British slang + great fashion + librarians + 1970 = Dorothy Clewes’ Library Lady

One of the best things about working at an academic research library with a children’s collection is the lil’ gems you find in the stacks.  They can’t throw anything away lest someone may write a thesis on it someday!  I often go hungry during my shifts because I spend my whole break perusing the PZ 7s and PZ 4.9s.  I recently stumbled upon Dorothy Clewes’ Library Lady whilst I should have been eating my lunch.

Library Lady by Dorothy Clewes. Illustrations by Robert Hales. Chatto, Boyd & Oliver, 1970.

First things first.  How fabulous is little Virginia May’s outfit?  This is what I strive to look like on a daily basis, right down to the opaque tights and sideswept bangs.

FIERCE.

This was published in 1970, but it reeks of 1951 (reeks in a good way, that is).  Seven-year-old Virginia May only owns one book to her name until a library opens down the street.  She is welcomed by the “library lady” (who is, hilariously, never referred to as a librarian), becomes a member of the library, and is soon on her way to borrowing the maximum two books at a time.

Ginny’s parents are amped that she is using the library, especially since their two teenaged sons, Charlie and Dudley, are more concerned with loafing about with a troublesome “gang.”  Charlie and Dudley scoff at Ginny’s desire to be “educated,” until they get the chance to – get this – make some fish out of construction paper for a library exhibition! After making some very convincing bream and carp (A “bream?”  What’s that?  Who cares!  It’s charming and British!), Charlie and Dudley begin to feel that they could do more in life than being a “brickie” and an “errand boy.”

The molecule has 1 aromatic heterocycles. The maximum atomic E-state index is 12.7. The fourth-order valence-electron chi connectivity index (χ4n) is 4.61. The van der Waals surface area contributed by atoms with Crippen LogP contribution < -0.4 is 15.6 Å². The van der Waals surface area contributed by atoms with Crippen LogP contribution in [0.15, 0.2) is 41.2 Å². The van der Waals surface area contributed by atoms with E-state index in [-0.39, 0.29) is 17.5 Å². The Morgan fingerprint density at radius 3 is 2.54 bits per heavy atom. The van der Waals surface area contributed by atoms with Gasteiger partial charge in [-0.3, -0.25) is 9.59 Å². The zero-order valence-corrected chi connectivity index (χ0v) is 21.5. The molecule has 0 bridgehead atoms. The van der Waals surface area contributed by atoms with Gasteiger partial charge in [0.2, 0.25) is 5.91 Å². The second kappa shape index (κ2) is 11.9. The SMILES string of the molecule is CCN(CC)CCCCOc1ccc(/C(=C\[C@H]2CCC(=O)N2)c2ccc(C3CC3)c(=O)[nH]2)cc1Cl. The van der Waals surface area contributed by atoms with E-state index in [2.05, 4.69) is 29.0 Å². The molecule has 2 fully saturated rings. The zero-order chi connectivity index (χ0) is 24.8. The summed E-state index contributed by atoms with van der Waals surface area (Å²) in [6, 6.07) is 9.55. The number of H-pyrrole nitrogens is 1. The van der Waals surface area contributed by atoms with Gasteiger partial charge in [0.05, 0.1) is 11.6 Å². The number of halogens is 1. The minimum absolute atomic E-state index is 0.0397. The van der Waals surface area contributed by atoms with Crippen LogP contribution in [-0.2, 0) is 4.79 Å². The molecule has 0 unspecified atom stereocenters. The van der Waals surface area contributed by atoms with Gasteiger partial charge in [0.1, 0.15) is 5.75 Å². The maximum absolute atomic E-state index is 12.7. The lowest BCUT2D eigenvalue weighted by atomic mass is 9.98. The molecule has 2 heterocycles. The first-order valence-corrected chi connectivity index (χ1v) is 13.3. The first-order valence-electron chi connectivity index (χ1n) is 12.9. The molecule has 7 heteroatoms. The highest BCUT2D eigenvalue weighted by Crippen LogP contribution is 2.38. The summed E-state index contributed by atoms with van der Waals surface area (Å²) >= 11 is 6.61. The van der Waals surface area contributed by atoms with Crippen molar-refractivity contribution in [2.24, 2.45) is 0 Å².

‘What about that then?’ Ma said.  She wa so pleased she looked ready to burst.  It was the first time in a long while that she had felt really proud of her two boys.

‘For heaven’s sake – it’s only a bit of coloured paper hanging in a kids’ library,’ Charlie said, but he couldn’t help feeling set up at the unexpected praise and the idea of his cut-out floating from a ceiling for all to see.

But the craft-induced euphoria doesn’t last long.  While drinking at the pub with the “gang,” Charlie and Dudley reveal that, in addition to their carp and bream mobile, the library fish exhibition contains some valuable old fishing poles (old fishing poles are valuable?).  The “gang” then steals the fishing poles and put the blame on Charlie and Dudley!  Luckily, Ginny and the library lady (and the science of fingerprinting) come to the rescue in a conclusion that contains the best colloquial uses of “loaf” and “bacon” in the history of literature:

‘You used your loaf, that’s what,’ Charlie said. ‘You remembered what time it was.  I never would have noticed that in a thousand years.’

‘And that library lady of yours, polishing away our finger-marks from the fishing-rods because she wanted a smart turn-out.  I never would have bothered to do that: but it saved our bacon.’

Brilliant.

Dorothy Clewes was very prolific, and I think she’s best known for her picturebooks with Edward Ardizzone.  But I don’t think it really gets any better than Library Lady. It’s so charmingly vintage and English and has such a dear, schticky appeal for any librarian.

Oh, and PS: this is a bream.

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